> Dull television. Although not exactly a TV maniac, I have not yet been diagnosed with TV-phobia either. In Greece, I happened to be equipped with humanity’s most unnecessary evil – a television set. Perhaps I am missing something, but the only programmes I remember broadcasted were (i) football/basketball matches, of which there was never a shortage; (ii) old Greek movies starred by the likes of Veggos full of humour I generally found difficult to understand; (iii) late-evening entertainment shows with live music and Greek celebrities eating, drinking and dancing; and (iv) political news. Now, all political programmes are the same. First, foreign events only matter if they are somehow related to Greece, with “Tourkia” and “Skopia” frequenting the air. Second, channels are divided up among Greek magnates, each with a particular party soft spot – which made me question the objectivity of the reporting. Finally, everything was presented in a rather chaotic fashion, the most tolerable format by far being four talking heads segmenting the screen and talking *simultaneously* to each other. Everything was meant to be aired live, but once I caught the same head sitting in the same corner of the screen on TWO different channels and presenting TWO different opinions. Unless those were identical twins, I am really not sure how much of Greek “live” political debates truly come live.
> Empty walls. At some point of my stay in Greece, I did allow for an insane probability of staying on permanently. I figured I would need to find a place to live and did some very high-level research. Low wages aside, little did I know what a classic rented Athenian flat entailed. I was used to London, where flats are let in all shapes and sizes, furnished or unfurnished, smoking or non-smoking, gas- or electrically heated, with fitted carpets or laminate flooring. I knew my mantras. Suddenly I was in a transoceanic environment. 95% of Athenian flats come unfurnished, which implies a massive pre-moving investment. To add to the pain, the definitions of “unfurnished” in London and Athens are different. Unfurnished flats in London may not have actual furniture, but such basic appliances as fridges, washing machines and cookers they do have. Athenian flats are unfurnished to the maximum. Which increases the pre-moving investment by quite a multiple. I got scared early and backed out of the Greek property market.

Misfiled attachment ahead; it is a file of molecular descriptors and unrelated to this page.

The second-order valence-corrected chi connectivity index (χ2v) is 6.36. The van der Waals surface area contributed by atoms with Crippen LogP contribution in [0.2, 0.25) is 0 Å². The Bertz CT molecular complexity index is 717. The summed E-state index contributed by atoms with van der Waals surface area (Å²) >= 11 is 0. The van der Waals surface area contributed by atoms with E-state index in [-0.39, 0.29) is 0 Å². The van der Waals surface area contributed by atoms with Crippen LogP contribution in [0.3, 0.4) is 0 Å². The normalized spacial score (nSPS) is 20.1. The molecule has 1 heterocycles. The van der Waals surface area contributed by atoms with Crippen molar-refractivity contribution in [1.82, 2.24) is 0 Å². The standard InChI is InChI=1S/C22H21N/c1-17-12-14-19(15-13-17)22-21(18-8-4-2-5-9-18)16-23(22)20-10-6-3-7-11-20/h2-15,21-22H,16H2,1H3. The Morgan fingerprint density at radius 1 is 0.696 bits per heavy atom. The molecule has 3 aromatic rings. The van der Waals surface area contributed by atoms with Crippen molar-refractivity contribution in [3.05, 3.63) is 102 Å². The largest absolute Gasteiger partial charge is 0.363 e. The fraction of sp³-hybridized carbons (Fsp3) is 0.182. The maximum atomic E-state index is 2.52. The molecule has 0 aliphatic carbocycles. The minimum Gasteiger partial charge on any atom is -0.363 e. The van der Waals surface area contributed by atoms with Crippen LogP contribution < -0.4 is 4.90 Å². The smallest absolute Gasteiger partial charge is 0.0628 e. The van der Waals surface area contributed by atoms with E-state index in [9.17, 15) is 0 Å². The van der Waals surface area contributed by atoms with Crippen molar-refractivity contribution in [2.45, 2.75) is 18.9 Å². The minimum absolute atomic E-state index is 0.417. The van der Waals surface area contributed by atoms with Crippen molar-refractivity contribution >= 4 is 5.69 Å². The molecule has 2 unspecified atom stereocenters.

I am not sure there will be a continuation to this. Hopefully, next post on Greece will finally deal with the country’s numerous positive sides. As a holiday destination, of course.